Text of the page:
Sunday, August 12, 2007

what did they do before squeegees?

Yesterday I reacquainted myself with my apartment. It's quite a nice place, really. I forget that when I get lonely and ratchet up the busy-ness to compensate. I actually did quite a few "spring-cleany" things: washing bedspreads, lampshades & windows. I used to clean the outsides of the sliding doors with Windex and a gajillion paper towels, but it's so dang dirty out in that great outdoor world that it would take forever. Then I got a cheap little squeegee thing and it takes me some soapy water, a few minutes and no paper towels . Ahhhh! (see how clean that window is?!)

Today I went to two different church services. One at my regular church, and one at "the bar church" to hang with some friends. Really had a great time at both - I hadn't been to my church for quite a few weeks with all the different weekend stuff that's been going on, and it's so fun to see and catch up with "my family". John's talk today was on Nehemiah 8: "No Spiritual Well-being is Complete without Scriptural Input." I got to thinking about that... do you agree? He acknowledged that people may have different spiritual pathways - ways that people feel closest to God (through nature, solitude, activism, serving others, etc.) - but that without regular times of listening to/learning about/connecting with God through written scripture, we shortchange ourselves in our ability to be close to Him. I do try to read the Bible every day, but he challenged me to try to be a little more purposeful about it. I just looked quick and found this (looks like there are heaps of them out there ) I think I'll try the Story of the Bible one, even though I'll be starting in the middle since it's August, and see how far I get! If you have any interest in doing the same, that would be awesome - you'll keep me going, and we can talk about it as things stick out to us!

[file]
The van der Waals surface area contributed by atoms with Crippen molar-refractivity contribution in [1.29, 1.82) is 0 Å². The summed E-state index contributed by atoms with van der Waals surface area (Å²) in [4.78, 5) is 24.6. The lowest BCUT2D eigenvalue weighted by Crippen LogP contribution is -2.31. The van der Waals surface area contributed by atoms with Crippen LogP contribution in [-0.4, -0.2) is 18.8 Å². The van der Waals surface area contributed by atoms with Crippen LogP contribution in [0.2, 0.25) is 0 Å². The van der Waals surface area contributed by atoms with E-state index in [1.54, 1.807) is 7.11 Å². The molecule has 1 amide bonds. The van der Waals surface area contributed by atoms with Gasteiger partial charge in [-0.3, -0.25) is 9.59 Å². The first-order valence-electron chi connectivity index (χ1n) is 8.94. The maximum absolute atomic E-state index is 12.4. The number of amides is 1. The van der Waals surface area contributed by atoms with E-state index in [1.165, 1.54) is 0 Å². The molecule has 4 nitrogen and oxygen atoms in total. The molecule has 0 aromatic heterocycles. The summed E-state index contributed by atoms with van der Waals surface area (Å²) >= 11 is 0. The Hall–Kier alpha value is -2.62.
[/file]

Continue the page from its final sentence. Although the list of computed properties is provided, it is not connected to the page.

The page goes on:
Part of the challenge of the above, for me, is to have the humility to actually acknowledge that I really might need something like this. I've been hearing stuff like the above all my life, right? Well, at the bar church, the talk was on humility. Greg had his sister-in-law, who's been in recovery from drug addiction for over 20 years, come up and talk about how humility is a huge component of staying clean and sober. In our "quick fix" world, it's so hard to acknowledge our own brokenness, our inability to fix ourselves. The addict mindset is an "I can handle it" one. (Yeep!) But for ongoing recovery, we desperately need to acknowledge our inability to (on our own) handle the things that can literally kill us. Without getting overly personal (after all, I'm pretty new to this idea of blogging to update my friends on where I'm at! I don't want to OVERshare!), I can say that when I feel most numb, most rootless, least equipped to deal with the confusing things that my life throws at me, I am usually farthest from my last good, intentional time spent with God and His people.

Tonight we have our St. Louis trip reunion. Josh is actually coming up for it - woo hoo! Apparently he found a friend who was willing to drive up with him. Also, my friend Paula is getting back from a week of being with her family - one of her nephews died last weekend. So I think Erin and I will try to stop by and see her and Dave as well.

Thursday, August 09, 2007

motorbikes & little things

Tonight I went for a motorcycle ride with my friend Wendy. I haven't ridden it much this summer at all, as it was out of commission. I had forgotten how great it is to be tooling along a country rode in the midst of a sunset and the (varied!) smells of the country. We stopped at Tom's Drive In in Little Chute and had a great time catching up. Now I'm off to visit my buddy Jon at Barnes & Noble. I haven't seen him all summer either, and am looking forward to catching up. (I posted the photo for Joce, based on her comments!)

Current Reading:
I'm listening to Shadow of the Hegemon on tape, reading Men are From Mars, Women are from Venus for our book club (which is starting to bother me a tad - I may not finish), Kotter's Leading Change and Schon's The Reflective Practioner for work, and Wodehouse and C.S. Lewis to fill in the gaps (like when I leave a book in the car and am too lazy to run down and get it). Shadow of the Hegemon has me most absorbed right now, and I might cheat and go to printed soon because the pace drives me crazy!